Tuesday, August 20, 2013

US productivity and potential growth

The US Bureau of Labor Statistics recently released revised productivity and unit labour cost data on the back of the recent benchmark revisions to GDP.  The end result is a tweak higher in productivity growth over the history of the data. Labour productivity growth has average 2.3% per annum since 1966, slightly higher than the previously published rate of 2.2%.

More recently the data is in line with what we expected to see: weak labour productivity in the December quarter of 2012 and March quarter of 2013 is consistent with the low GDP growth we saw over those quarters.  Productivity growth recovered into the second quarter of the year growing at a seasonally adjusted annual rate of 0.9%, although the annual rate of growth remained at zero for the second consecutive quarter.  Unit labour costs rose 1.4% over the year which is not a level that would trouble the Fed.


 The data also provides insights into the subdued nature of the recovery in the US economy since the Great Recession and, perhaps more importantly, what needs to happen if we are to see a return to a higher potential rate of growth.

Labour productivity has averaged growth of around 1.8% since the start of the recovery in early 2009.  That’s lower than the long-term average and broadly consistent with our view of post-GFC potential US GDP growth of around 2%, lower than the 2.5%-3.0% in the years leading up to the GFC.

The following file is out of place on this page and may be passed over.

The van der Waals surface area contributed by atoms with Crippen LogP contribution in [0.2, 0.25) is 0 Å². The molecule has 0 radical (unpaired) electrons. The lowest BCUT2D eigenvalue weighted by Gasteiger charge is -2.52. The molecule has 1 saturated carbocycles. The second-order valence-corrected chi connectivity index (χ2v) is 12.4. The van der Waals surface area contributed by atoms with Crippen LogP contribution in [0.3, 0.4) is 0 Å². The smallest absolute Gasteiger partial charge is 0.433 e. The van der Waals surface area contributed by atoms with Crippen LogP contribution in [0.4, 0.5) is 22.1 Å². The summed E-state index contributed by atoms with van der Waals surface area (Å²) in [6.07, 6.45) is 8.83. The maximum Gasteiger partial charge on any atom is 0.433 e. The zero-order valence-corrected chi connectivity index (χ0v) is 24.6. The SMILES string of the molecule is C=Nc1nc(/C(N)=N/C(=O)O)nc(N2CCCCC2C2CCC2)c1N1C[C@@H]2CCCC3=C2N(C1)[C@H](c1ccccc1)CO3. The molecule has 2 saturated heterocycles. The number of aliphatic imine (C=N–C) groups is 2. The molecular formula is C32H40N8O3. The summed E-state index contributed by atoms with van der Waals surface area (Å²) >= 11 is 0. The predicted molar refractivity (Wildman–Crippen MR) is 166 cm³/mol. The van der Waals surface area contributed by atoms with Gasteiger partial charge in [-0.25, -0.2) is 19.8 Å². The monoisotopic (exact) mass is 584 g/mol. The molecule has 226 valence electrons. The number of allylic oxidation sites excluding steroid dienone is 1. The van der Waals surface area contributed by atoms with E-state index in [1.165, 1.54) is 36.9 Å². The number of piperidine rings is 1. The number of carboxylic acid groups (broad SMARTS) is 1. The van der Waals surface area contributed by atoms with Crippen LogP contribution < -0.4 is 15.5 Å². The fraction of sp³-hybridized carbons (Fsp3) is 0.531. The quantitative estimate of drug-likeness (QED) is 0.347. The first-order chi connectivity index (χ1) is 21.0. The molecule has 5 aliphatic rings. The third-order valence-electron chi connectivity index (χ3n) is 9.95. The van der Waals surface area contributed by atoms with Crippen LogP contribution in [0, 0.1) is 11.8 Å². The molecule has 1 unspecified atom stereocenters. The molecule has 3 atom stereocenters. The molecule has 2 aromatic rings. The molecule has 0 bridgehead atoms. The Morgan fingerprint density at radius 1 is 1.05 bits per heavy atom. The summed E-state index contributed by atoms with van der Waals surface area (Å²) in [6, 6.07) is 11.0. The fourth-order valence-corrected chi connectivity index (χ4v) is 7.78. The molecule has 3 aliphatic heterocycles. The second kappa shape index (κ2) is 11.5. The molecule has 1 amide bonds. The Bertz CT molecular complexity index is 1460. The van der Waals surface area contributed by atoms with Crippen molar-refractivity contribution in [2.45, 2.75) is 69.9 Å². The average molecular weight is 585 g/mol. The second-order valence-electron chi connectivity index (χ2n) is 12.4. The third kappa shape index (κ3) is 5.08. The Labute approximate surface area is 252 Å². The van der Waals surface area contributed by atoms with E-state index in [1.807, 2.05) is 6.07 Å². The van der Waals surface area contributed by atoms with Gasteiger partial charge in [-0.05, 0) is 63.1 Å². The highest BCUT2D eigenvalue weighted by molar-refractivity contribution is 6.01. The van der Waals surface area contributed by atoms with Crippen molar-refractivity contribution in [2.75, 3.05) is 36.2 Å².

If potential growth is to move higher we need to see a move back to higher productivity growth.  I expect we will see some recovery over the remainder of this year as the impact of fiscal drag wanes, growth strengthens and employment growth remains modest.  But for longer term gains in productivity we need to see stronger business investment.  That investment needs to be of the “capital deepening” variety (an increase in capital intensity).  That’s why we have always said a move back to previous rates of potential GDP growth requires solid business investment and why we put particular emphasis on equipment and software investment.


The sustainability element of the equation comes via the fact that higher productivity will assist in keeping unit labour costs in check which will in turn keep inflation subdued.  With productivity expected to move higher and business surveys pointing to higher investment in the period ahead, that supports the case for a very benign US inflation environment for some time yet.